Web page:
One thing many graduates fail to consider is the attractiveness of small business or start-ups. In fact, as an inexperienced graduate, working somewhere like this might just be the best thing for your career.
For one, you’ll assume control quickly; graduates on a training scheme may find that it takes years before they start making any real decisions, while at a start-up you may find yourself in charge of budgets and advising on strategy almost immediately.
What’s more, the diverse and often in-at-the-deep-end style of training you’ll receive at a start-up can actually be much better preparation if you ever want to go it alone and set up your own business in the future. No matter what you go on to do, it’s also likely to stand you in good stead for the rest of your career.
5) Quantity and Quality
Next it’s time to look at your approach to your job hunt. Yes you may need to fire off a number of applications before you get a response, but applying a scattergun style is unlikely to work. It may feel like you’re increasing your chances, but copy and pasting applications is not going to allow you to represent yourself as well as you deserve.
Don’t be afraid to stand out either. Let your personality come across in your application, or maybe even consider filming a video CV or video cover letter. It works for us!
Having said that, do be aware that it’s all good practice and applying to lots of different jobs will help you when that perfect role comes along. You need to stay resilient too, and use any rejection as a chance to learn and improve. Make sure you also organise some fun things to do around your time job-hunting, so you don’t burn out or start suffering from cabin fever.
Once you’ve identified the right companies for you, it’s time to do some research. Whether it’s your application or the interview, tailoring the process to the company is crucial to impressing them. They’ll want to know that you’ve actively engaged with them and understand how they operate, as well as understand what they’re looking for in a candidate.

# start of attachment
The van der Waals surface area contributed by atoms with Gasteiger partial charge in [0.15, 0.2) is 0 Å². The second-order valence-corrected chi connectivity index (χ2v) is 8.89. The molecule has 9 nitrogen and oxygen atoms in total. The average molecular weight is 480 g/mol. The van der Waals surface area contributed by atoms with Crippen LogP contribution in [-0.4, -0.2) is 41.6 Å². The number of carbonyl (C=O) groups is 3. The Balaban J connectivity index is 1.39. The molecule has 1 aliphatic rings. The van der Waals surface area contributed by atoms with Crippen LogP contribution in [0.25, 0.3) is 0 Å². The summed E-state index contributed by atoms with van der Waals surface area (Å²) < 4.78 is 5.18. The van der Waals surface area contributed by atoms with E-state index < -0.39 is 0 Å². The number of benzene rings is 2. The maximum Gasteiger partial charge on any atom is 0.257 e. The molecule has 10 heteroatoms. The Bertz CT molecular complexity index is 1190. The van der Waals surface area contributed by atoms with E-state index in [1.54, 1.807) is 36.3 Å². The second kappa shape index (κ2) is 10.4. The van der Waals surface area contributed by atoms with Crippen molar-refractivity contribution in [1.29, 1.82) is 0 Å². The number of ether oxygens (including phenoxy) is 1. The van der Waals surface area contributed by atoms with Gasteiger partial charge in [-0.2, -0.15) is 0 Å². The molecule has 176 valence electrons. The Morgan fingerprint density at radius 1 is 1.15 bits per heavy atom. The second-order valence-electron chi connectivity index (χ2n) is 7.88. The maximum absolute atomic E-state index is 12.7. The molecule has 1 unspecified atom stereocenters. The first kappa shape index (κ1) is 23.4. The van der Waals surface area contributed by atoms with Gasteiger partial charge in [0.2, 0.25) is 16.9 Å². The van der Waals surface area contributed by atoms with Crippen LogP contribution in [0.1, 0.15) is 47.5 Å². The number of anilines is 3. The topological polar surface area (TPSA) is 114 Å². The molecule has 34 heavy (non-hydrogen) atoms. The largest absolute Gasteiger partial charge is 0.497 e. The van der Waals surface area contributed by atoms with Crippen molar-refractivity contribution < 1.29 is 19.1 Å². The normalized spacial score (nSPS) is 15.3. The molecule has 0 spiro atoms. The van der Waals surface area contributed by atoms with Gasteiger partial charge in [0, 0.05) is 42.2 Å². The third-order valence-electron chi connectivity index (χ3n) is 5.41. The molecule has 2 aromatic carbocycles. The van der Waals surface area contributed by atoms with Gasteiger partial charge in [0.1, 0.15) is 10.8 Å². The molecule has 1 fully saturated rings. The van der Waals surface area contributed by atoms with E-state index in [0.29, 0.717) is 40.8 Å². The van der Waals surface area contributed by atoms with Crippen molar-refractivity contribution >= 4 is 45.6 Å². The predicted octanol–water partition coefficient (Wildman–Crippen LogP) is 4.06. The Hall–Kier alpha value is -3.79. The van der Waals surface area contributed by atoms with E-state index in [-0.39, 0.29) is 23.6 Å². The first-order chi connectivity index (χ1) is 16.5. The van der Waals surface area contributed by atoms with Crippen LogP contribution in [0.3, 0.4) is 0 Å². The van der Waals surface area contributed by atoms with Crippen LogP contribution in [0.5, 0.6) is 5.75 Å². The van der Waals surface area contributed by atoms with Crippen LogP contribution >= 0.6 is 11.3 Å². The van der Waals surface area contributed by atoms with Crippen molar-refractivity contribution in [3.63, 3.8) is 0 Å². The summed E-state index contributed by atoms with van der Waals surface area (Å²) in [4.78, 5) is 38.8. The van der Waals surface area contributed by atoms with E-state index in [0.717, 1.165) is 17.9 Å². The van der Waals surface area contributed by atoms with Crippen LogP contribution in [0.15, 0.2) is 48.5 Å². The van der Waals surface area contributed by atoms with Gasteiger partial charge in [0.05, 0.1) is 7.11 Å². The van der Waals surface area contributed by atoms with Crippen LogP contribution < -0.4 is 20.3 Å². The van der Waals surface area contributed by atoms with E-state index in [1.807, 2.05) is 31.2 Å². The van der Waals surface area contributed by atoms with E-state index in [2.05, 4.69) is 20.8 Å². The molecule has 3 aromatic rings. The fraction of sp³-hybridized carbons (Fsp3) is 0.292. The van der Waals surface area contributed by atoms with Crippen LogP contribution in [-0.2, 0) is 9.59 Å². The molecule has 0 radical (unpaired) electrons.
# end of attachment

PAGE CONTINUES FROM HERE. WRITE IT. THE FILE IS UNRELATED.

Start with their website, social media and see if they have a company blog. All of this will give you a good idea of how the company operates, as well as exactly what they do and the kind of culture that they might have. After this you should be able to easily and concisely describe what the company does, and the chances are that they’ll ask you to do this at some point.
From here, consider looking at any news stories relating to the company, and reviews left by employees on websites like Glassdoor to get an in depth insight into what the company is actually like beyond the image they are trying to project.
7) The Big Day
OK, so you’ve landed the dream job interview and you’ve researched the company to death. It’s time to show them what you’ve got!
Preparation is again key here. Take a look at the information you have on the role and see what kind of skills and competencies they expect from their ideal candidate. The chances are that they’re going to ask you to tell them a time that you displayed some of these skills so it’s worth having a good example to demonstrate all of them.
Don’t forget to rehearse some standard questions too, and pay attention to your body language. Many studies have shown that retaining eye contact is essential to building trust, and a relaxed, upright posture is most effective to help you look approachable and confident. Presenting yourself well requires you to be dressed well and appropriately for the company vibe. If they’re a start-up where the founder wears t-shirts and flip-flops aim to dress a bit more formally, but steer clear of a full suit and tie.
Other than that, just be yourself. Cultural fit is one of the biggest buzzwords in recruitment nowadays and it means that ensuring that a candidate fits into their company environment is a number one priority for interviewers. So don’t be afraid of showing your personality; a buzzword-toting, uptight graduate is unlikely to be the person that the company is going to want to hire.
Final piece of advice? For goodness sake, don’t be late.
If you are interesting in making a start in your career, we’re here to help too! With over 200 live graduate jobs in London, let us connect you with the job of your dreams.